Photo: NYC Parks / Daniel Avila
Dynamic photographs by late artist Katrina Thomas on view until September 2, 2022
New Yorkers have one more week to see NYC Parks’ Streets In Play: Katrina Thomas, NYC Summer 1968 at the Arsenal Gallery in Central Park. The photography exhibition, which features more than 40 dynamic photographs by the late artist Katrina Thomas, is on view until September 2, 2022.
Katrina Thomas was hired to photograph Mayor Lindsay’s 1968 task force initiatives, including “Playstreets” or residential blocks closed to traffic and equipped with recreational and cultural activities. Her images were commissioned to use for publicity, fundraising appeals, and official reports, and intended to offer visual proof that the city was compensating for a lack of investment in low-income, racially segregated neighborhoods.
Thomas’ exceptional eye transcended the task. Her captivating, impromptu images provide a rare perspective on a distressed urban landscape, highlighting a child’s-eye view of the possibilities for play and delight in less-than-hospitable environments. Many better-known photographers set their sights on city streets in this period, documenting their social life or physical conditions. While Thomas’ images invite comparison, they resist neat categorization. Her viewpoint throughout is on the life actually lived in public spaces. The 1968 images also speak to present-day questions of whom and what purposes city streets might serve.
Streets In Play is curated from the NYC Parks photo archive collection by archivist Rebekah Burgess and Mariana Mogilevich, historian of architecture and urbanism and Editor in Chief, Urban Omnibus.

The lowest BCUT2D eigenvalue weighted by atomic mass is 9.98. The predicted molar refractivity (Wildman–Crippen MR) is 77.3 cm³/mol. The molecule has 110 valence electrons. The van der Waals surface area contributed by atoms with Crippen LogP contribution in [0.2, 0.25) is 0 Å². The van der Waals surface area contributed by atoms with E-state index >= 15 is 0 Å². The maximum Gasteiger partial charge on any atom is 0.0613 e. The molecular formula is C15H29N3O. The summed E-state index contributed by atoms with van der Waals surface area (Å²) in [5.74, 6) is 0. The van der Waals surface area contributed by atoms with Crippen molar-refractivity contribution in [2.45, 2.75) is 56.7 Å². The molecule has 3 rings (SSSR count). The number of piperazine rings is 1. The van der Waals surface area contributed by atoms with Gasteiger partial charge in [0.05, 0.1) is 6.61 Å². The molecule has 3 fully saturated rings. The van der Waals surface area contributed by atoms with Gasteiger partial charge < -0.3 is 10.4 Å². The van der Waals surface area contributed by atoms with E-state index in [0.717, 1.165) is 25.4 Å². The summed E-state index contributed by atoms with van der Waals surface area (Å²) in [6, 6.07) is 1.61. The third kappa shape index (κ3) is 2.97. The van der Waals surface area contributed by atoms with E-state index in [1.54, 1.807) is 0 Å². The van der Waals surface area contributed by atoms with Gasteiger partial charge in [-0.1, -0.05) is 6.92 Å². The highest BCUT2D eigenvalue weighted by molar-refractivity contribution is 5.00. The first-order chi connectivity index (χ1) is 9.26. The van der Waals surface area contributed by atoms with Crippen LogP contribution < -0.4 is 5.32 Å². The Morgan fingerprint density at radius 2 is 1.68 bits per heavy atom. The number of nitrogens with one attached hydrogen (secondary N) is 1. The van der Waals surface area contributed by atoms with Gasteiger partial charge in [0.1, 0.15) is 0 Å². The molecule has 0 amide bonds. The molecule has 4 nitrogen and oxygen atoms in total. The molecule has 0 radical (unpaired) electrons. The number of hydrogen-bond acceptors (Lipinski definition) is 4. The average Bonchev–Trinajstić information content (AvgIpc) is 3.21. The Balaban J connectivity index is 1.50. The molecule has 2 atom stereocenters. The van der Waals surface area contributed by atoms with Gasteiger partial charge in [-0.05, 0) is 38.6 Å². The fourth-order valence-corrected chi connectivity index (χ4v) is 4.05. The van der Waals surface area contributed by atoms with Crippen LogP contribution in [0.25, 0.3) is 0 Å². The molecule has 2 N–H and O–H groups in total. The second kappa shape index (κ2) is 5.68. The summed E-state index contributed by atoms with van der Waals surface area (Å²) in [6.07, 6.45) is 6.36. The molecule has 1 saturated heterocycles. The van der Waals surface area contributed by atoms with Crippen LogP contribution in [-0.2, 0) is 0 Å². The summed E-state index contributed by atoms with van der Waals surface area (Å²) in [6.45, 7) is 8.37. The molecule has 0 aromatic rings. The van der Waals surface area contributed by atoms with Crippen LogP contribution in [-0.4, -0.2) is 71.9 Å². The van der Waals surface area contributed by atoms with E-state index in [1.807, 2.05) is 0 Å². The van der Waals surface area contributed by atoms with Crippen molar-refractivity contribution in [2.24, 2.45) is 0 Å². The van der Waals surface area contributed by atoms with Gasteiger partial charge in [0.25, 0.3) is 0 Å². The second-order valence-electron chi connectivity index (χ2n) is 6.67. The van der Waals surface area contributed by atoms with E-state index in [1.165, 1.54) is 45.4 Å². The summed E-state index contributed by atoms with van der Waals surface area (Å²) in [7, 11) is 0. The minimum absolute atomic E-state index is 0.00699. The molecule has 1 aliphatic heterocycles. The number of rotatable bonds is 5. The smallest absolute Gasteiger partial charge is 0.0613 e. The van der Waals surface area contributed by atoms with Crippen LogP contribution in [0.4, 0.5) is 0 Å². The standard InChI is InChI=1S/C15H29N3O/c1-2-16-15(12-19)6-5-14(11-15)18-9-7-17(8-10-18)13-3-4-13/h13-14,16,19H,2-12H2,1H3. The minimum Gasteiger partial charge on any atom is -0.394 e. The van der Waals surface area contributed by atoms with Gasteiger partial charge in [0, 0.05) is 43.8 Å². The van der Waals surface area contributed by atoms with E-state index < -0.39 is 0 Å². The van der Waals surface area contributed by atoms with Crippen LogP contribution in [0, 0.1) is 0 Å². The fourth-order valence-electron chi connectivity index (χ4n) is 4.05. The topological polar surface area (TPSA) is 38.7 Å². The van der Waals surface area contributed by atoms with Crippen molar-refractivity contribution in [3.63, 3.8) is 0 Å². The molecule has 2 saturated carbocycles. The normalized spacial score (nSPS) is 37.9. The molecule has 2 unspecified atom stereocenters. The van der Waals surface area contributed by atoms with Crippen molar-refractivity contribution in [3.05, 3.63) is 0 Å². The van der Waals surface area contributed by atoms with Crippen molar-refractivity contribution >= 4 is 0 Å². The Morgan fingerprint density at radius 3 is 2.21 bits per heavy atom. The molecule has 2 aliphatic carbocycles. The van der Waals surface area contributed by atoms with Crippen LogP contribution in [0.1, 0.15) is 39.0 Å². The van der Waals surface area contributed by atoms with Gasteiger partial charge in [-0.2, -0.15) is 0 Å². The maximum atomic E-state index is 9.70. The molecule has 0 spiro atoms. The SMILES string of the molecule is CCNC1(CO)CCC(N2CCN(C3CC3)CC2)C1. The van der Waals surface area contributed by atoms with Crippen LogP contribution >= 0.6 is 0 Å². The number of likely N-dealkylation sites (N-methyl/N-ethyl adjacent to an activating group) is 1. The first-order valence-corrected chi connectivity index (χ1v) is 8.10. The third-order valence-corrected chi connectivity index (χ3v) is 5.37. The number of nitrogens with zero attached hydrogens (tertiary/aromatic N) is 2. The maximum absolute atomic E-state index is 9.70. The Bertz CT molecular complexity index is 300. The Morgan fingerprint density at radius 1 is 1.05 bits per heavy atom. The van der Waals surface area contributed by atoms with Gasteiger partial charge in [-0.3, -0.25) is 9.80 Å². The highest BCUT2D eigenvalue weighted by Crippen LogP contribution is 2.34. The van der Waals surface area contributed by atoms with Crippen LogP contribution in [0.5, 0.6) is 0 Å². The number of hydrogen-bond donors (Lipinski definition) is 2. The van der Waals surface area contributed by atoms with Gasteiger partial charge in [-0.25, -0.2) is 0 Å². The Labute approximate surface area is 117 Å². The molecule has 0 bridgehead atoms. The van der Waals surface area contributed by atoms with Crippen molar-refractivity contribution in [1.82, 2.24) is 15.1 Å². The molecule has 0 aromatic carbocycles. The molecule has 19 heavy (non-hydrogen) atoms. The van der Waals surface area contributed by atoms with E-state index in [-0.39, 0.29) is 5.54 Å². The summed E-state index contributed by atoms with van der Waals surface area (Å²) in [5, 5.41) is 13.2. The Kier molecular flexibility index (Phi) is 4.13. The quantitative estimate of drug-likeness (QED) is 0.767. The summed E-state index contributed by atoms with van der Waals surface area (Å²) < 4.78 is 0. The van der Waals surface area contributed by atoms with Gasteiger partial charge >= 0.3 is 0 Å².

Katrina Thomas (1927-2018) had a highly varied photography career, from a steady business in commercial children’s portraiture to municipal contracts, photojournalism assignments, and self-directed ethnographic projects. Decades after the 1968 Task Force project, Thomas donated the collection to NYC Parks. The never-before exhibited photographs represent one of the most complicated yet revealing collections of imagery in the Photo Archives—shaped by the tension between the demands of a commissioned project and Thomas’ personal perspective.
NYC Parks’ Arsenal Gallery is dedicated to examining themes of nature, urban space, wildlife, New York City parks and park history. It is located on the third floor of Parks’ headquarters in Central Park on Fifth Avenue at 64th Street. Gallery hours are Monday through Friday, 9 a.m. until 5 p.m., and admission is free. For more information on the Arsenal Gallery, visit nyc.gov/parks/art.